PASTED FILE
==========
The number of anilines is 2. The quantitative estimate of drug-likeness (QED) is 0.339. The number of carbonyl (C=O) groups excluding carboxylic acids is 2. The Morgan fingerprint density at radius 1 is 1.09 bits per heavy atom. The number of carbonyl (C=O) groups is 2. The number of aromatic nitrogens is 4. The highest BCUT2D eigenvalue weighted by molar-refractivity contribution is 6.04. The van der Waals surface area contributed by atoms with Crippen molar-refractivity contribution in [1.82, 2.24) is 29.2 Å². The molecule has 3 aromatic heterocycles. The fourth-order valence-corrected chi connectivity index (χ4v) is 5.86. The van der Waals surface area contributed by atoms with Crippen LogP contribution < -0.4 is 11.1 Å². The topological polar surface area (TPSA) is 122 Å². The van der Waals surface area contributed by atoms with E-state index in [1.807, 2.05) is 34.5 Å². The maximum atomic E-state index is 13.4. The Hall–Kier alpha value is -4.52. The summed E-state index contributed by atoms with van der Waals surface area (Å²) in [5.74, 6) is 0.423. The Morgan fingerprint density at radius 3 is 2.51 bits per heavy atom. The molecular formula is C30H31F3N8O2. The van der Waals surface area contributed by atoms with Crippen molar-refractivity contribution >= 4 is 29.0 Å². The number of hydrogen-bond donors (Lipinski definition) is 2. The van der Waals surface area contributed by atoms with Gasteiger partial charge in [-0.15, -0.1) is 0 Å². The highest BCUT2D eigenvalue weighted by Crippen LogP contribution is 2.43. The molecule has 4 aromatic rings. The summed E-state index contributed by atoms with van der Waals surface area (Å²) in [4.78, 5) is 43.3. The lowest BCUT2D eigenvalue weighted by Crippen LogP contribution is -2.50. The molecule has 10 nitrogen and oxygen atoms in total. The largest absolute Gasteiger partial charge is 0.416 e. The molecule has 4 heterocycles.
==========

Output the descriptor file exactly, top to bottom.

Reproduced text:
The number of anilines is 2. The quantitative estimate of drug-likeness (QED) is 0.339. The number of carbonyl (C=O) groups excluding carboxylic acids is 2. The Morgan fingerprint density at radius 1 is 1.09 bits per heavy atom. The number of carbonyl (C=O) groups is 2. The number of aromatic nitrogens is 4. The highest BCUT2D eigenvalue weighted by molar-refractivity contribution is 6.04. The van der Waals surface area contributed by atoms with Crippen molar-refractivity contribution in [1.82, 2.24) is 29.2 Å². The molecule has 3 aromatic heterocycles. The fourth-order valence-corrected chi connectivity index (χ4v) is 5.86. The van der Waals surface area contributed by atoms with Crippen LogP contribution < -0.4 is 11.1 Å². The topological polar surface area (TPSA) is 122 Å². The van der Waals surface area contributed by atoms with E-state index in [1.807, 2.05) is 34.5 Å². The maximum atomic E-state index is 13.4. The Hall–Kier alpha value is -4.52. The summed E-state index contributed by atoms with van der Waals surface area (Å²) in [5.74, 6) is 0.423. The Morgan fingerprint density at radius 3 is 2.51 bits per heavy atom. The molecular formula is C30H31F3N8O2. The van der Waals surface area contributed by atoms with Crippen molar-refractivity contribution >= 4 is 29.0 Å². The number of hydrogen-bond donors (Lipinski definition) is 2. The van der Waals surface area contributed by atoms with Gasteiger partial charge in [-0.15, -0.1) is 0 Å². The highest BCUT2D eigenvalue weighted by Crippen LogP contribution is 2.43. The molecule has 4 aromatic rings. The summed E-state index contributed by atoms with van der Waals surface area (Å²) in [4.78, 5) is 43.3. The lowest BCUT2D eigenvalue weighted by Crippen LogP contribution is -2.50. The molecule has 10 nitrogen and oxygen atoms in total. The largest absolute Gasteiger partial charge is 0.416 e. The molecule has 4 heterocycles.